How to make a good screener
Every questionnaire or screener aims to allow respondents to answer accurately, totally, and without bias. In this article, common mistakes in screening questionnaire design are explained.
Relevant respondents are one of the essential elements of market research. Their quality depends on clear requirements and accurate recruitment. Companies usually use a screening questionnaire (a list of questions) to identify relevant respondents for their research, and they could sometimes meet different problems with respondents because of bad screening questionnaire design. An incorrect screener could decrease research quality significantly and lead to a loss of time and money for a company.
It is essential to prepare the correct screening questionnaire design to escape these problems. If a recruiter screens a potential respondent by phone or face-to-face, there is still a chance that a respondent may clarify unclear questions with a recruiter. However, respondents usually fill out a questionnaire by themselves, and they have no opportunity to ask somebody if they do not know how to answer. Due to their willingness to complete a survey, they may give false answers, and we, as researchers, will get bias which influences the whole research process. That is why it is important to pay close attention to screener design to save time and money for a company.
“High-quality screener is an essential tool for a recruiter.”
Tips for good screening questionnaire design
The aim of every questionnaire or screener is to allow respondents to answer accurately, totally and without bias. Also, a researcher should try to write questions and order them logically in order to create a situation of a daily conversation but not a research process. Respondents need to be relaxed and to answer naturally. Quality of a questionnaire could be influenced by different factors. It can be ambiguous and unclear questions. Bad order of questions, an order of codes within questions or inadequate response codes also may lead respondents to bias answers. There is no universal design template for a screening questionnaire, but we want to share some tips for good screening questionnaire design.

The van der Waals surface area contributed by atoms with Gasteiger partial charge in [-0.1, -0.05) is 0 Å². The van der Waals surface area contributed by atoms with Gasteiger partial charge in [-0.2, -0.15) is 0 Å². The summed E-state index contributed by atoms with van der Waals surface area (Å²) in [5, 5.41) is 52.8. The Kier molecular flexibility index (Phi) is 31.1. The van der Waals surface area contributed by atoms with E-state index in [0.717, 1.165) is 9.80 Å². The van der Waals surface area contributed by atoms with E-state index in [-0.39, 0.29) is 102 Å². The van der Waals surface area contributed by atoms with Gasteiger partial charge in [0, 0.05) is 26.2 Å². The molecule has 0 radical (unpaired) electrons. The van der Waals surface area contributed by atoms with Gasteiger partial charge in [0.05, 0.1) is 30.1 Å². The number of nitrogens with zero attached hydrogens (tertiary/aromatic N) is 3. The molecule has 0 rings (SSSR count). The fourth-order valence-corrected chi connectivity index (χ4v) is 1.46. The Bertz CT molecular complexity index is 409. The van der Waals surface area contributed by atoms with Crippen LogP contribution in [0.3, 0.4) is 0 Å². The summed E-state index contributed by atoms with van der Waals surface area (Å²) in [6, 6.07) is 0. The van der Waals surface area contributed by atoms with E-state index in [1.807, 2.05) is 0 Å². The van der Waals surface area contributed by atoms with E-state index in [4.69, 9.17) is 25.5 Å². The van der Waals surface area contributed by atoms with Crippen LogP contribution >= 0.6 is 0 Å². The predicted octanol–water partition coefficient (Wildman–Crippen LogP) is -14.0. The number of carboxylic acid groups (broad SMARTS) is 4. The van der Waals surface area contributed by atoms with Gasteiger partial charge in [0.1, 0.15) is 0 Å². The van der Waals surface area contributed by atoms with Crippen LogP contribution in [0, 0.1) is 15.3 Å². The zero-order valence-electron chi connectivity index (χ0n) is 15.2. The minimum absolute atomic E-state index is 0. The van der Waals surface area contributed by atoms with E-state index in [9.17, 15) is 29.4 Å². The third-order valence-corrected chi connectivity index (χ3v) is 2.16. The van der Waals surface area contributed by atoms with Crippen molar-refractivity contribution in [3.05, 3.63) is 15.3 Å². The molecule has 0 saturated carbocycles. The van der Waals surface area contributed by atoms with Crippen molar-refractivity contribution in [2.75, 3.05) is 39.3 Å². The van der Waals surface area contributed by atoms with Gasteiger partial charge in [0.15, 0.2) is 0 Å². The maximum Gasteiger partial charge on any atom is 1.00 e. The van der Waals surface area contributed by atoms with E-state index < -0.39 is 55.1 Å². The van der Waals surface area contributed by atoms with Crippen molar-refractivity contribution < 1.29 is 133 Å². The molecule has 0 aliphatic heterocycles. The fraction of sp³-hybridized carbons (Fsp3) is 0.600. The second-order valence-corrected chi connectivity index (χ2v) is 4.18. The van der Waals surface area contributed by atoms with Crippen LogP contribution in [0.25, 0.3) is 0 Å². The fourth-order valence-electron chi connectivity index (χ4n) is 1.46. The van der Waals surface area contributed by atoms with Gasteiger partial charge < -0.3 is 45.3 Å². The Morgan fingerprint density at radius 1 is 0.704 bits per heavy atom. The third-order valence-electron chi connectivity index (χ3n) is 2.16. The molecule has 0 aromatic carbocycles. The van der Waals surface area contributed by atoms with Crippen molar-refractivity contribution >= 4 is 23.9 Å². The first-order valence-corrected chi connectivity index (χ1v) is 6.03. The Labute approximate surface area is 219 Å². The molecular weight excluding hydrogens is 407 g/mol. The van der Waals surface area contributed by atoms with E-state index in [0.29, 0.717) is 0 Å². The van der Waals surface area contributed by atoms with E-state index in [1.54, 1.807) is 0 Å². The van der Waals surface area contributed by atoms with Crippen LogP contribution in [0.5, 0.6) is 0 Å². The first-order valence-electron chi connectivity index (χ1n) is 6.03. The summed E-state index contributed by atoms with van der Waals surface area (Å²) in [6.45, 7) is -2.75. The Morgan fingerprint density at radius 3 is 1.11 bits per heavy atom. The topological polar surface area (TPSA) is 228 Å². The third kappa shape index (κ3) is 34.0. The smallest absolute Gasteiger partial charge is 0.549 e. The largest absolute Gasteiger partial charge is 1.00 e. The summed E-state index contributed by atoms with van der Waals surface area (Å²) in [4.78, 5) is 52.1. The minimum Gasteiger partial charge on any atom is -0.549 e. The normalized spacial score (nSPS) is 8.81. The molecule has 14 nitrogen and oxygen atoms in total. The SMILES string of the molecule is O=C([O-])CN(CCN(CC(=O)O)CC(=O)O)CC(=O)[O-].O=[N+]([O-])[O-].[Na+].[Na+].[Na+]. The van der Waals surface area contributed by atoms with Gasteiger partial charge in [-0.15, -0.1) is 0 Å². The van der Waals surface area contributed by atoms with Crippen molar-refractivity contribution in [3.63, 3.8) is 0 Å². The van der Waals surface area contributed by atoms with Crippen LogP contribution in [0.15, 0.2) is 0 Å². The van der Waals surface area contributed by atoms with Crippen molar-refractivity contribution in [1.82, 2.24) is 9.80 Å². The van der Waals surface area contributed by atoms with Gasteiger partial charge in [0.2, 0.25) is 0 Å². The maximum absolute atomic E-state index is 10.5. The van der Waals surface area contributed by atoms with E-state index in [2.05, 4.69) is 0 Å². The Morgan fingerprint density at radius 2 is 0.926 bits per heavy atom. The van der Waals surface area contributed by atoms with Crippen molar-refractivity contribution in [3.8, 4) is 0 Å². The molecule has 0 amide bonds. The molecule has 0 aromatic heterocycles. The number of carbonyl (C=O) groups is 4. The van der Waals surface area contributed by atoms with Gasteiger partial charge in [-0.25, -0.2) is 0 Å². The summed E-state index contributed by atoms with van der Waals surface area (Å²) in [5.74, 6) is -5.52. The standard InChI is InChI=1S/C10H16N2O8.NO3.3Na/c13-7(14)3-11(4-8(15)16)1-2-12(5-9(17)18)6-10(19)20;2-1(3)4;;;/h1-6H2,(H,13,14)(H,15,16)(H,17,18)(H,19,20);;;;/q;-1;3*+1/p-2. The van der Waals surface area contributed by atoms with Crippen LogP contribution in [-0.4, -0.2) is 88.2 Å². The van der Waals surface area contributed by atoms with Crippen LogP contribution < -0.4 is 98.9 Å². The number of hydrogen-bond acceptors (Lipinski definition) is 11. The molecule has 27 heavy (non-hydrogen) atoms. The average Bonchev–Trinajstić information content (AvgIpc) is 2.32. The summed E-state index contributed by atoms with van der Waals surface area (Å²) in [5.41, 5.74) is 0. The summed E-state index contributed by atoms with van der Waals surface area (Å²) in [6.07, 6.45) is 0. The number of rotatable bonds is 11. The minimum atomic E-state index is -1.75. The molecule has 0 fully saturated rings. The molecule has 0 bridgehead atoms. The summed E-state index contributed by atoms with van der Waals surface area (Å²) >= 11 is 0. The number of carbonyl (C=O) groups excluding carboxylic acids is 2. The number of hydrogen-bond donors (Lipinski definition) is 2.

Yes/No vs. multi-Code questions (questions with several codes for response)
If a researcher needs to know what a respondent did or bought, for example, in the past 12 months it’s a bad option to ask “did you buy PRODUCT in the past 12 months?” and offer codes like YES and NO. More YES responses will be chosen than there are. Survey Sampling International shows in its study that there is a better way to figure out if a respondent buys your product. Better to design a multi-code question with several codes for response and set your product as one of the options. For example, the question “did you buy PRODUCT in the past 12 months?” turns into “what did you buy in the past 12 months?” and offers codes with names of different products including your product. Thereby, multi-code questions help to get more accurate information in comparison with Yes/No questions.
Do not allow missing answers/codes
What does it mean? It is a situation when one or several codes for response are missed, and respondents choose codes which are close to their opinion or experience. Missing codes are dangerous because it is difficult to see the real picture of a situation or attitudes. The only way to escape this mistake is to double-check and ask colleagues to take a fresh look.
Remember about effects of codes’ order
Also, it is possible to get biased results designing bad codes’ order. Order of codes for response may influence respondents’ answers in case of presence main category and sub-categories simultaneously (Question: where do you live? Codes: NSW, Sydney, VIC, e.g.) or codes with very similar meaning. If research design requires such kind of questions, similar codes should be kept close together, and sub-categories should be first and defined very clearly. Setting similar codes together helps to avoid false responses and biased results.
Do not forget “none of these” or “Don’t know” codes
Missed codes “none of these” or “don’t know” force respondents to give a false answer. A researcher will get biased data, and a recruiter will waste time while double-screening this respondent. The only way to escape this mistake is not to forget to include these codes.
Be careful with instructions in the question description
Sometimes respondents are asked to choose several options from a list. It may be products, touristic places or favourite actors. There is an opinion about this type of question that a researcher should set a preferable number of answers to choose from. So, respondents might be asked to choose up to 3 options or set a particular number. However, the study of the company Survey Sampling International shows that the best way is to allow respondents to pick as many codes as they want if a researcher does not have a specific reason to set a required number of codes for selection. Let respondents be free in their choice but do not allow blanks.
Every screener depends on research purposes and requirements. These, however, are common tips for good screening questionnaire design. They help to develop strong and effective recruitment tool which is essential for every recruitment process. A researcher or recruiter should pay high attention to their selection because relevant respondents play an important role in the achievement of perfect results and bringing benefits to a company.